Can you tell me a little about yourself?
Born in the east end of London, I moved with my parents and siblings to various places along the A3 until we settled in Portsmouth in 1980. I’ve lived here ever since and raised my own family here. I’ve always had an interest in art and have dabbled in a variety of media over the years. I studied arts and humanities with the Open University and often had jobs in creative environments but always in supportive roles rather than as the ‘creator or artist’. I often felt like an observer, an outsider looking in and over the years struggled with mental health issues. It was a combination of three things that led me to photography: attending an arts therapy course with an amazing and inspirational teacher, Jon Cooke, who helped me change my perspective on life and art, reading ‘Women Who Run With the Wolves’ by Clarissa Pinkola Estes which helped me understand the importance of always being true to, and giving time to, your creativity and a walk along Southsea beach, alone one evening, and witnessing the most beautiful sunset that I just felt compelled to share but didn’t have a camera to do it justice, nor an interested audience. That was 18 months ago.
Can you tell me more about your photographic experience; is this something that you’ve studied or maybe a hobby that you’ve developed?
A couple of days after the sunset experience, I bought a second-hand DSLR, a Nikon 3100, for £100. I didn’t have a clue how to use it and it sat in my drawer for a couple of months whilst I used my iPhone camera. I tentatively joined Instagram started getting inspiration and wanting to join in and on 1 January 2018 decided I was going to give myself a year to properly explore photography and commit to taking at least one photo I liked and post it on Instagram each day, preferably of a different location or style, with a view to improvement. I’ve learned as I’ve gone along mostly from a lot of trial and error, occasional YouTube video and support from other Instagrammers. I then bought a second hand Nikon D800 with various lenses, tripod and filters, for a bargain, and I’ve been loving the journey ever since.
Do you have a favoured camera or device that you use for your Instagram photography?
I love my Nikon D800 and I take it everywhere with me, despite it weighing a tonne! I will use my iPhone camera occasionally for convenience.
Exploring the theme of local, the south coast has a wide variety of climatic conditions, buildings and landscapes. Are there any places or environments that are personal to you or that you love to photograph?
I think Portsmouth is an ideal location. We have it all really: sea, city and countryside all within easy access. Because my earliest memories are of living in rural areas I always feel at home when I visit and explore the English countryside and the South Downs Way is a particular favourite. I have walked, photographing as I go, for hours at a time, totally lost in each moment. I also love the perimeter of Portsea Island, walking Pip (my little Dachsund x Pug puppy) along the shorelines is delightful and ever-changing. No two days are the same, simply because of the changing weather and light. I also find a lot of inspiration from nature and my little garden. Photography has helped me see things in a different way and everything and everywhere is a source of inspiration these days.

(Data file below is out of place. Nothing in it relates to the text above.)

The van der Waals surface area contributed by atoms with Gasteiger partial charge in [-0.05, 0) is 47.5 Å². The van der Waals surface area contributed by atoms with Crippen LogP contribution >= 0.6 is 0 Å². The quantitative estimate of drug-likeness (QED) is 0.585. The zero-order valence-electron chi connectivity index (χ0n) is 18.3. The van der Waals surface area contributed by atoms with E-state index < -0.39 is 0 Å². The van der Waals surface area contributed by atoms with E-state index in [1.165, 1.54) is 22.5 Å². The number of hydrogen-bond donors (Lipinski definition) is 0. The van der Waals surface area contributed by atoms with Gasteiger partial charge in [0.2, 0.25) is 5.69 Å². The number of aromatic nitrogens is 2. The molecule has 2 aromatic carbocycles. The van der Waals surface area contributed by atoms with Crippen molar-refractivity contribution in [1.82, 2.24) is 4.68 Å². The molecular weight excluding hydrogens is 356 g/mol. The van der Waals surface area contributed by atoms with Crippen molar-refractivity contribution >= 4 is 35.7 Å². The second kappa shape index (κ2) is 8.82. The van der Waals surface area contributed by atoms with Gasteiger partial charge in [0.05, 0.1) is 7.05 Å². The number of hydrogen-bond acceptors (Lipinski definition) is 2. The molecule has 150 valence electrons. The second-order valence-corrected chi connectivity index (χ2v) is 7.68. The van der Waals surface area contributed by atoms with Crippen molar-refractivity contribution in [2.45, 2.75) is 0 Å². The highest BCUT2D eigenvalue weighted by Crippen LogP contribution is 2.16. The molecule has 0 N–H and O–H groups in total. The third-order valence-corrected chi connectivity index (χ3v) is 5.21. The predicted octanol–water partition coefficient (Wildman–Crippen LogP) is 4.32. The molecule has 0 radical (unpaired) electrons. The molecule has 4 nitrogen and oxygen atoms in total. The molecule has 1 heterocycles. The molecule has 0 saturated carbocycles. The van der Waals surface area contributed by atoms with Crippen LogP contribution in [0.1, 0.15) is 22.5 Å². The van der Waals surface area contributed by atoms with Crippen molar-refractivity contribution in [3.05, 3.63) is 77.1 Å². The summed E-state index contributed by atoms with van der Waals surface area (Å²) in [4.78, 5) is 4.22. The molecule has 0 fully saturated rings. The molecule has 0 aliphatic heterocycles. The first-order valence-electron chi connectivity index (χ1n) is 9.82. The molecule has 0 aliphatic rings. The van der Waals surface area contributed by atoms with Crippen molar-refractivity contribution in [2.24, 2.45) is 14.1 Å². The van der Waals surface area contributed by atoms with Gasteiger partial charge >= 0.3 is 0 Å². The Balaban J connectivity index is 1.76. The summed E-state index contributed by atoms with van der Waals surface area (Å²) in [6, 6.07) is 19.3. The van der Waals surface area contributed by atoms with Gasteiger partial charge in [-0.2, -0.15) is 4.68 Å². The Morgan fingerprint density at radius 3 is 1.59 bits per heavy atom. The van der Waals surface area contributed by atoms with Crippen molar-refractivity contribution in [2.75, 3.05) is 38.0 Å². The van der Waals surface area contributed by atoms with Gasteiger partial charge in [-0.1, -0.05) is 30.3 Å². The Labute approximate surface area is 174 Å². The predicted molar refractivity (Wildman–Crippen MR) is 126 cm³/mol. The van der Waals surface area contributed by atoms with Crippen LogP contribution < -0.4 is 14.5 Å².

For you what makes a good photograph stand out?
This is a difficult one to answer. I think overall my favourite images are ones that leave something to the imagination and convey a certain mood or have an air of mystery. Images that make you stay and look, much as a Rothko painting would, in which you discover layers of skill or meaning. It’s all subjective.
Would you say that you take photos more for yourself or for others?
Because I’m still learning I guess I always take photos for myself, all of my art is for myself and mostly about myself: where I am, what I’m doing, how I’m feeling, what I like, where I am in my creative journey. It’s always a bonus when other people appreciate it though and at times when I’ve struggled with the ‘why’ of the process it can be the input of others, either supportive or critical that has fuelled me to carry on. When I’m confident enough in my abilities as a photographer I’d like to turn it around, be less selfish and start telling stories about other people, places and situations.
Are there any other photographers who either influence you or that you would encourage our readers to also check out?
I’ve found loads of inspiration on Instagram, one local photographer I follow whose work I love is @ubar22, his work captured my imagination straight away.
I’m always blown away by the photography art of @grantsimonrogers, who is a real gent as well. Another favourite is @fivearchitects, I even have a couple of his photos on my wall at home. In fact, if I could fill my house with the photography of these three I’d be very happy. For raw honesty and because she lives and conveys the creative/life struggle so beautifully I admire @ezmeraldaglass.
For portrait photography and because he encourages dialogue around mental health @portrait_per_day is another favourite.
I joined a fantastic group of local photographers and we’ve been out on photo walks together and have become friends. They are all equally enthusiastic as I am about photography and very talented, they inspire and support me every day, they all deserve a shout out @milk_onesugar, @christinematchett, @lizzie_l_barrett, @_annachalk, @l1sam, @sarahmarston, @sue_woodbridge_photography as does @jon_tyrrell and @johnnyblackuk who are both so generous in support and sharing knowledge. In fact, everyone I follow on Instagram inspires me in one way or another.